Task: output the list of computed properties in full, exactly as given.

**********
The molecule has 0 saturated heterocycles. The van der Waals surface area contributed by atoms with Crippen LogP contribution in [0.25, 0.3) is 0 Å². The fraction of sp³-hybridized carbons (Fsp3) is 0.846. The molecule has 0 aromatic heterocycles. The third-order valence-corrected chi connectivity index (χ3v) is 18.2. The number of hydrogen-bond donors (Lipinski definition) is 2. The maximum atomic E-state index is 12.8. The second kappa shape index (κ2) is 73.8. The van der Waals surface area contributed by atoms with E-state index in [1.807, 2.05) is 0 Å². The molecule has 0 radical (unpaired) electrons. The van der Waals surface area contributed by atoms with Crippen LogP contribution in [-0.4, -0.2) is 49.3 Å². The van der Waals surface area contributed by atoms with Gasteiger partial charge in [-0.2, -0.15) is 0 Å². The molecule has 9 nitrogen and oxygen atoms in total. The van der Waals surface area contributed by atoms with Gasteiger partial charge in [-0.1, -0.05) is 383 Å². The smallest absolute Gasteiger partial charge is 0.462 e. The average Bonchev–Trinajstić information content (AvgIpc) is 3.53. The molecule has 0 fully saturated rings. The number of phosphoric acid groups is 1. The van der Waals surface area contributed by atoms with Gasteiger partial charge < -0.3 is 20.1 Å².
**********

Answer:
The molecule has 0 saturated heterocycles. The van der Waals surface area contributed by atoms with Crippen LogP contribution in [0.25, 0.3) is 0 Å². The fraction of sp³-hybridized carbons (Fsp3) is 0.846. The molecule has 0 aromatic heterocycles. The third-order valence-corrected chi connectivity index (χ3v) is 18.2. The number of hydrogen-bond donors (Lipinski definition) is 2. The maximum atomic E-state index is 12.8. The second kappa shape index (κ2) is 73.8. The van der Waals surface area contributed by atoms with E-state index in [1.807, 2.05) is 0 Å². The molecule has 0 radical (unpaired) electrons. The van der Waals surface area contributed by atoms with Crippen LogP contribution in [-0.4, -0.2) is 49.3 Å². The van der Waals surface area contributed by atoms with Gasteiger partial charge in [-0.2, -0.15) is 0 Å². The molecule has 9 nitrogen and oxygen atoms in total. The van der Waals surface area contributed by atoms with Gasteiger partial charge in [-0.1, -0.05) is 383 Å². The smallest absolute Gasteiger partial charge is 0.462 e. The average Bonchev–Trinajstić information content (AvgIpc) is 3.53. The molecule has 0 fully saturated rings. The number of phosphoric acid groups is 1. The van der Waals surface area contributed by atoms with Gasteiger partial charge < -0.3 is 20.1 Å².